Formal Models of Balancing in Legal Cases

A JURIX 2014 tutorial

Cracow (Poland), 10 December 2014

Lecturers:

  • Henry Prakken, Department of Information and Computing Sciences, Utrecht University & Faculty of Law, University of Groningen, The Netherlands.
  • Giovanni Sartor, European University Institute, Fiesole, Florence & CIRSFID, University of Bologna, Italy.

Abstract:

Many legal cases involve the comparison, or balancing, or sets of reasons pro and con a decision. Reasons can be either boolean or multi-valued. In the past ten years various formal models of balancing reasons in legal cases have been proposed. This tutorial aims to give an introduction to these models, focussing especially on argument-scheme and reason-based approaches. This work is theoretically interesting as a contribution to AI & Law and legal theory but it can also be the basis for teaching reasoning and argumentation skills to legal decision makers and advocates who want to improve their practical reasoning skills in balancing problems.

Tutorial slides:

Henry Prakken
Giovanni Sartor (to be added)

Content and motivation:

Many legal cases involve the comparison, or balancing, or sets of reasons pro and con a decision. Reasons can be of different kinds: they can be boolean factors pro or con a decision (as in Aleven & Ashley's CATO system), many-valued dimensions relevant to a decision (as in Ashley & Rissland's HYPO system), goals achieved or violated by a decision, or values promoted or demoted by a decision. In the past ten years various formal models of balancing reasons in legal cases have been proposed and it is now timely to introduce their essentials and interrelations to a wider audience, to systematize and consolidate the state-of-the art. Moreover, formal models of balancing reasons in legal cases are also practically relevant, since many court cases involve some or other kind of balancing, and insight into the nature of balancing may help legal decision makers and advocates to improve their practical reasoning skills.

This tutorial will give an overview of the following models:

  • Argument scheme-based models. Some models adopt the argument-scheme paradigm, formulating argument schemes plus critical questions for balancing reasons and embedding their use in a formal system for argumentation, such as Dung's abstract argumentation frameworks, Bench-Capon's extension of these frameworks with values, or the ASPIC+ framework for structured argumentation. Discussed work will include the recent series of papers by Atkinson, Bench-Capon, Prakken and Wyner.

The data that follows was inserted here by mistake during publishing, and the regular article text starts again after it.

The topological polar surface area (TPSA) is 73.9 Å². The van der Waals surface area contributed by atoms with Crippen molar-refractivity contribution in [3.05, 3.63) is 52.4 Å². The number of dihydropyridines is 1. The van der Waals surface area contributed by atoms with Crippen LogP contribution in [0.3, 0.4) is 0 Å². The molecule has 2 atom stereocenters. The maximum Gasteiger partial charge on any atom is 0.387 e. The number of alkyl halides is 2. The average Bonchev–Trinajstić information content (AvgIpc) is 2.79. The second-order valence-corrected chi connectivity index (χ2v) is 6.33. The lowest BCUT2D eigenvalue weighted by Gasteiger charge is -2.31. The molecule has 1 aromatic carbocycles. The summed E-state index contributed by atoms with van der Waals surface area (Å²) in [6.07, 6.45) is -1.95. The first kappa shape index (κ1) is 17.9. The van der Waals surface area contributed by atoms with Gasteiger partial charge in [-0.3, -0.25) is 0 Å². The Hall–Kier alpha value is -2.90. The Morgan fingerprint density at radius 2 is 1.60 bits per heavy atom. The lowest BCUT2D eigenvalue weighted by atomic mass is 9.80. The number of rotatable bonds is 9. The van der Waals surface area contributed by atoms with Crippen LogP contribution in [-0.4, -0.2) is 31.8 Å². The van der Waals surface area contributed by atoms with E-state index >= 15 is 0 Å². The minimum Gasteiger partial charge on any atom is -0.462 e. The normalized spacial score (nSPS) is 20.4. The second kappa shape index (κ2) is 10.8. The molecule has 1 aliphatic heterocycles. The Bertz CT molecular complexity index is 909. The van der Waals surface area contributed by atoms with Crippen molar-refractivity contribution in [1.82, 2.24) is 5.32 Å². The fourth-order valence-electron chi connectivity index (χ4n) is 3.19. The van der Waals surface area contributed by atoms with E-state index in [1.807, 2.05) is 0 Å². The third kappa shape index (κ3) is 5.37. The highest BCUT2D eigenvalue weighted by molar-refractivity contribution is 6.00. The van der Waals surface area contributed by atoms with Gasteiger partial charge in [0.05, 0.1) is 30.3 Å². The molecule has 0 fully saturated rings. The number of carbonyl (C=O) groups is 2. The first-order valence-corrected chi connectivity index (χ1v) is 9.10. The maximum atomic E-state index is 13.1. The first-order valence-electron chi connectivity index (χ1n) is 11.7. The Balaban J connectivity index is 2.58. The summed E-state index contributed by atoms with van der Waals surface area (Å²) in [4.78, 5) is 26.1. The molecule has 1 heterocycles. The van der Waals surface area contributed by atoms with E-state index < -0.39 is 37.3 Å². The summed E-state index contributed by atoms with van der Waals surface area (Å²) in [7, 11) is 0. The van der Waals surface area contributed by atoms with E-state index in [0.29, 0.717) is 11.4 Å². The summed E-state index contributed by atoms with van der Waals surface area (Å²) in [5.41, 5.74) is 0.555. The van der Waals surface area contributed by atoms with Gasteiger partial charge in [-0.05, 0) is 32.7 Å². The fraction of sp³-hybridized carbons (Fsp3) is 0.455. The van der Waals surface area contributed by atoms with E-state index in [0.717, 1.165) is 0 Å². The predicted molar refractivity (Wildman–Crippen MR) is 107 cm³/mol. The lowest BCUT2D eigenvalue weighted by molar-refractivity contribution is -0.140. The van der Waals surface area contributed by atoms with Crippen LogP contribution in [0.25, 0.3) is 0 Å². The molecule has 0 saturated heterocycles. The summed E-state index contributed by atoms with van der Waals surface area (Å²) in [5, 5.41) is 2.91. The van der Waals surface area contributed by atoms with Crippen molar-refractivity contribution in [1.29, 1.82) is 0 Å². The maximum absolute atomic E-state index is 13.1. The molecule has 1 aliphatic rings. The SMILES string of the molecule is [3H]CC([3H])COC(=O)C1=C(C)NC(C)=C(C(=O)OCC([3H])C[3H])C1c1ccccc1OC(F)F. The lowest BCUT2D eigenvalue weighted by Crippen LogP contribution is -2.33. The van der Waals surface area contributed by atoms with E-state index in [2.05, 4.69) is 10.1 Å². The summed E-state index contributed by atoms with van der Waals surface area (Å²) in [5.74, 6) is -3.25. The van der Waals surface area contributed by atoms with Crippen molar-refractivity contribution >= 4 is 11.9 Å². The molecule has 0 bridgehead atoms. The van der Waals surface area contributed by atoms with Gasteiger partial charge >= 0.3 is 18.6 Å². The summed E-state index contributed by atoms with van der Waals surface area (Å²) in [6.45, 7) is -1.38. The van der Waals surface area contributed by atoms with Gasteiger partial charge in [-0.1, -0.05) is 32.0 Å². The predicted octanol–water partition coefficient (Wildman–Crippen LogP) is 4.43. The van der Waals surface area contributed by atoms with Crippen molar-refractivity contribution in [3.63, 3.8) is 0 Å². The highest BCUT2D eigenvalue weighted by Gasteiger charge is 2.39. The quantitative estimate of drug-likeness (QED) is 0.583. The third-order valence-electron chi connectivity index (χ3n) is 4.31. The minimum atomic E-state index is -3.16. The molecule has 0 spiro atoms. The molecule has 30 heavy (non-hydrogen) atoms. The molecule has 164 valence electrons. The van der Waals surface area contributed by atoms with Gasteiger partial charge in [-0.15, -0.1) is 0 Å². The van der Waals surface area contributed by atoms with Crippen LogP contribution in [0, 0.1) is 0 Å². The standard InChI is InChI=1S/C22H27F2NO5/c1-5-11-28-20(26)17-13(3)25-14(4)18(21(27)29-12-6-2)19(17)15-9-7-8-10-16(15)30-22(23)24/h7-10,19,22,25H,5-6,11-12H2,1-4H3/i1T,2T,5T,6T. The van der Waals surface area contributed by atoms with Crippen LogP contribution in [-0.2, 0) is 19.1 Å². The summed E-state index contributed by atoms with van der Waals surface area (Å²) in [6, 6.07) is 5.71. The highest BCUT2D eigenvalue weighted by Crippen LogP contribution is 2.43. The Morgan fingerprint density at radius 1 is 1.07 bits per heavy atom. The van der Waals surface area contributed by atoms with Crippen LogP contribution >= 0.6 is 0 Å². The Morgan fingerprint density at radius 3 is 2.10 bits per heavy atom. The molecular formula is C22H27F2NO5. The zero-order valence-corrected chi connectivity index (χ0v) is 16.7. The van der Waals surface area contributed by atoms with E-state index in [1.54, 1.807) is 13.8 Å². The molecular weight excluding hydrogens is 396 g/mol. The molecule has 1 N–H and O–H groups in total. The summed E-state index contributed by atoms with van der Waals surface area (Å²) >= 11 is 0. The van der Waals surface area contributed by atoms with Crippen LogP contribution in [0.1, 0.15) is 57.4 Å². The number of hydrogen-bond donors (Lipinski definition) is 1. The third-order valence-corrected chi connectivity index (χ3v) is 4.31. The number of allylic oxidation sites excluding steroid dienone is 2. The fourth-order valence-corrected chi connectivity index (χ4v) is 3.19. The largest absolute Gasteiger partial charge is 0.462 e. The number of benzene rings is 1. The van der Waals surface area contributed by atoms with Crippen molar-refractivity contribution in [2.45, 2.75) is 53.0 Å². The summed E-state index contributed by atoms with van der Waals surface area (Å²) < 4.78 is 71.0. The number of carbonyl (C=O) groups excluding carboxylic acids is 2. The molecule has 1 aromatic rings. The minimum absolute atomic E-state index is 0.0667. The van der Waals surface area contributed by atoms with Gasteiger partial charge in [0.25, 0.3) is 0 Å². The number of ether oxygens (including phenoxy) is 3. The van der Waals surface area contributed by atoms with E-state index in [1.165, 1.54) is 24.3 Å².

• Reason-based models. Other models do not take arguments but reasons as the basic notion, and directly provide models of balancing reasons. Two models will be discussed: Horty's recent theory of precedential constraint in common law and Sartor's account of the logic of proportionality in teleological reasoning.

Outline of topics:

  1. History of AI & Law research on case-based reasoning
  2. Basic elements of formal models of argumentation
  3. Argument scheme approaches
  4. Yes-or-no factors
  5. Dimensions
  6. From factors to values
  7. A formal theory of precedential constraint in common law
  8. A logical account of proportionality in teleological reasoning

Intended audience:

Formal models of balancing in legal case-based reasoning are theoretically interesting as a contribution to AI & Law and legal theory. Moreover, they are also practically relevant, since many court cases involve some or other kind of balancing, and insight into the nature of balancing may help legal decision makers and advocates to improve their practical reasoning skills. Accordingly, the intended audience is twofold: researchers in AI & Law or legal theory interested in formal models of legal reasoning and legal argument; and lecturers interested in teaching legal reasoning and argument.

Prerequisite knowledge:

An analytical mind and familiarity with legal reasoning should suffice to follow most of the tutorial. Introductory knowledge of standard propositional logic is beneficial, as well as elementary knowledge of set theory and the theory of relations and functions. Knowledge of formal models of argumentation is also beneficial but not necessary; the tutorial will contain a brief introduction to such models.

Bibliography:

Trevor Bench-Capon has an excellent bibliography on Arguing with cases. The most relevant sections for this tutorial are Reconstructing factor-based reasoning, Values and Argumentation schemes. Some additional papers relevant to our tutorial are:

  • R. Alexy, On balancing and subsumption: a structural comparison. Ratio Juris 16 (2003): 3349.
  • G. Sartor, Reasoning with factors. Argumentation 19 (2005): 417432. [PDF]
  • G. Sartor, Doing Justice to Rights and Values: Teleological reasoning and proportionality. Artificial Intelligence and Law 218 (2010): 175-215. [PDF]
  • G. Sartor, The logic of proportionality: reasoning with non-numerical magnitudes. German Law Journal 14 (2013): 1419-1456. [PDF]
  • G. Sartor, Reasoning with Values: Quantitative Assessments Without Numbers. In K. Atkinson, H. Prakken & A. Wyner (eds.) From Knowledge Representation to Argumentation in AI, Law and Policy Making. A Festschrift in Honour of Trevor Bench-Capon on the Occasion of his 60th Birthday, pp. 213-234. College Publications, Londen, 2013. [PDF]
  • J.C. Hage, Comparing alternatives in the law. Artificial Intelligence and Law 12 (2005): 181-225.
  • J.C. Hage, B. Verheij & H.J. van den Herik, An integrated view on rules and principles. Artificial Intelligence and Law 6 (1998): 3-26. [PDF]
  • J. Horty, Rules and reasons in the theory of precedent. Legal Theory 17 (2011):1-33. [PDF]